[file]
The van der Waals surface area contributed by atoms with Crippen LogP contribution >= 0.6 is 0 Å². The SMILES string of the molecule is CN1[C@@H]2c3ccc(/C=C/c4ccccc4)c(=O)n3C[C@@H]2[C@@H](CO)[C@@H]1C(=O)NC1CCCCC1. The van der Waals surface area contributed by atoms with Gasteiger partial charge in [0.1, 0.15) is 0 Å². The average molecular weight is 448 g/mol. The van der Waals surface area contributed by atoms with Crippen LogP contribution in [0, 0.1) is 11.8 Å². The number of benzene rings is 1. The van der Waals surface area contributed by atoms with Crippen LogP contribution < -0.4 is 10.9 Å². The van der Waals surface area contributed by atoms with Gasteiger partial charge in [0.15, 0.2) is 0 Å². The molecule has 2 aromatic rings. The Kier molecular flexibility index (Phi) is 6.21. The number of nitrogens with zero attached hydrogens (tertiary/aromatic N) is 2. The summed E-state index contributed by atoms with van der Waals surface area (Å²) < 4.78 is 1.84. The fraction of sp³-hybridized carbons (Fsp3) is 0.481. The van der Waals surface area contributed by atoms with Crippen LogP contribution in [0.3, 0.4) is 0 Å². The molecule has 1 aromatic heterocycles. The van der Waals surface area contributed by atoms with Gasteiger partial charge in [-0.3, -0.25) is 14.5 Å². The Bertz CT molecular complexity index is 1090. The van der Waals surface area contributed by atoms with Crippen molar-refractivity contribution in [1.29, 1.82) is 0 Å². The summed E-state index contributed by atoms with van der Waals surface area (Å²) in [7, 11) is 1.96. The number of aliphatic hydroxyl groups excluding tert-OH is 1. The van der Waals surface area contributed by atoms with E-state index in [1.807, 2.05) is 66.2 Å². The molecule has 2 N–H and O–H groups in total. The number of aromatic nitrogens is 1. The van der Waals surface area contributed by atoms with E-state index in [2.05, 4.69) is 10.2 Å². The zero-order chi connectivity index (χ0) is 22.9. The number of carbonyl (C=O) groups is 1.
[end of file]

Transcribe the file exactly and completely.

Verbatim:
The van der Waals surface area contributed by atoms with Crippen LogP contribution >= 0.6 is 0 Å². The SMILES string of the molecule is CN1[C@@H]2c3ccc(/C=C/c4ccccc4)c(=O)n3C[C@@H]2[C@@H](CO)[C@@H]1C(=O)NC1CCCCC1. The van der Waals surface area contributed by atoms with Gasteiger partial charge in [0.1, 0.15) is 0 Å². The average molecular weight is 448 g/mol. The van der Waals surface area contributed by atoms with Crippen LogP contribution in [0, 0.1) is 11.8 Å². The number of benzene rings is 1. The van der Waals surface area contributed by atoms with Crippen LogP contribution < -0.4 is 10.9 Å². The van der Waals surface area contributed by atoms with Gasteiger partial charge in [0.15, 0.2) is 0 Å². The molecule has 2 aromatic rings. The Kier molecular flexibility index (Phi) is 6.21. The number of nitrogens with zero attached hydrogens (tertiary/aromatic N) is 2. The summed E-state index contributed by atoms with van der Waals surface area (Å²) < 4.78 is 1.84. The fraction of sp³-hybridized carbons (Fsp3) is 0.481. The van der Waals surface area contributed by atoms with Crippen LogP contribution in [0.3, 0.4) is 0 Å². The molecule has 1 aromatic heterocycles. The van der Waals surface area contributed by atoms with Gasteiger partial charge in [-0.3, -0.25) is 14.5 Å². The Bertz CT molecular complexity index is 1090. The van der Waals surface area contributed by atoms with Crippen molar-refractivity contribution in [1.29, 1.82) is 0 Å². The summed E-state index contributed by atoms with van der Waals surface area (Å²) in [7, 11) is 1.96. The number of aliphatic hydroxyl groups excluding tert-OH is 1. The van der Waals surface area contributed by atoms with E-state index in [1.807, 2.05) is 66.2 Å². The molecule has 2 N–H and O–H groups in total. The number of aromatic nitrogens is 1. The van der Waals surface area contributed by atoms with E-state index in [2.05, 4.69) is 10.2 Å². The zero-order chi connectivity index (χ0) is 22.9. The number of carbonyl (C=O) groups is 1.